In Claire Sherman’s most recent exhibition at Kavi Gupta Gallery in Chicago, I saw this kaleidoscopic vision of the way one sees conflated with the imaginative experience of being present in one’s memory. On these canvases, Sherman seems to be at once a native of the places depicted–an observation of the self within the physical act of making a painting–and a stranger trying to find the natural world at work in her own psyche.
The main gallery is draped in predominately white canvases that wrap the room like stone monoliths–their energy–creating a circular movement in a rectangular room. For a paint enthusiast, this room is almost overwhelming. One painting would be plenty to satisfy the most robust appetites–the rest are a gratuitous banquet for the glutton. These paintings are top notch–a fine example of an artist hitting their stride–finding herself in her work.
Funeral Mountain is a real place. A real mountain. It has histories–some of which, we cannot know from any written words or photographs. The name of this range, that makes the eastern border of Death Valley at the California/Nevada boundary, is born in myth. Lumberjack folklore. Casket-headed beasts with wobbly legs that travel in herds and walk in procession is to credit for the Funeral portion of its title. In myth, there is often truth. The climate is challenging here, and no doubt, crossing death valley may have ended with many funerals in the mountains beyond. It is arid. It is hot. It is unforgiving.
This climate is felt in the main gallery. From afar, the paintings appear to be dry flat grays with the jagged edges of rocks. Powdery whites and chalky pastels. The room feels bare and stark. Naturally lit by a hot sun bearing down through a cloudless afternoon sky. It is this picture and this feeling of place, that I carry with me through the exhibition.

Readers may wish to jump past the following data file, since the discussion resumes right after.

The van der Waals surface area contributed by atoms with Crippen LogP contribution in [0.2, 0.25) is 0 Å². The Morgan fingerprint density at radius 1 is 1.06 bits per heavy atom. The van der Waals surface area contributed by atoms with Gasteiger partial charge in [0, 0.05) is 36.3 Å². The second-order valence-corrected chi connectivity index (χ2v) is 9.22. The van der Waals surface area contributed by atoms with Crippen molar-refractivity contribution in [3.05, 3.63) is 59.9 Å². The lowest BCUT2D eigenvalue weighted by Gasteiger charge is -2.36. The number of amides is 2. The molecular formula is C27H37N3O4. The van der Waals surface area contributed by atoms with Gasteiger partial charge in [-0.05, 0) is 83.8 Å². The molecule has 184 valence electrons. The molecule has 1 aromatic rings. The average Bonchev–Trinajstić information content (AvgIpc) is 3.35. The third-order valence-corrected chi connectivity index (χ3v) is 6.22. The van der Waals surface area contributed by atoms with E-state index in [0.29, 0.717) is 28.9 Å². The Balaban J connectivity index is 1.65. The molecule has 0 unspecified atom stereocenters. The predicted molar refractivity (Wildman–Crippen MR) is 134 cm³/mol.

As I approach the first painting that is beaconing me, Rock Wall 2015, I realize how important this action is to understanding this exhibition. The in and out. The perspectival changes. The idea of making paintings versus making images. The threshold between representation and abstraction is somewhere in the middle of this room. The closer you are to these works, the closer you are to entering a smaller world of direct experience, indirectly known through the symbolic language of painting.
Rock Wall appears, from a distance, to be exactly what the title suggests, but it has a vortical flow insisting the viewer nearer. There is a lot of impact in this painting–both small and large– generously buttered onto the canvas to depict the striations and gradients of stone. Working wet paint into wet paint, Sherman achieves the deep cracks and fissures that penetrate the stone of the mountains by penetrating the wall of paint she has amassed on the surface. I get the idea that Sherman is using her photographs of these spaces she visits as a way of situating her memory of her own experience, but uses the paint to feel the place again. And again. And again. These paintings in the main room place the artist outside looking in-an alien’s approach to an unknown landscape.
In the adjacent smaller gallery, two large paintings act as the antithesis to its counterparts in the main room. These works place the artist inside looking out–emerging from womblike darknesses into a world of painted light. In, Cave and Sky 2015, an electric blue commands the space of the physical room and flattens the surface of the painting at a distance. Again, a movement toward the painting reveals more. Manic brushwork in the dark, mixed purples, and reds make the black of the cave walls. The blue covers you. The painting unfolds by enveloping you–you feel the darkness on your sides as you stand at center covered in sky. It is sublime.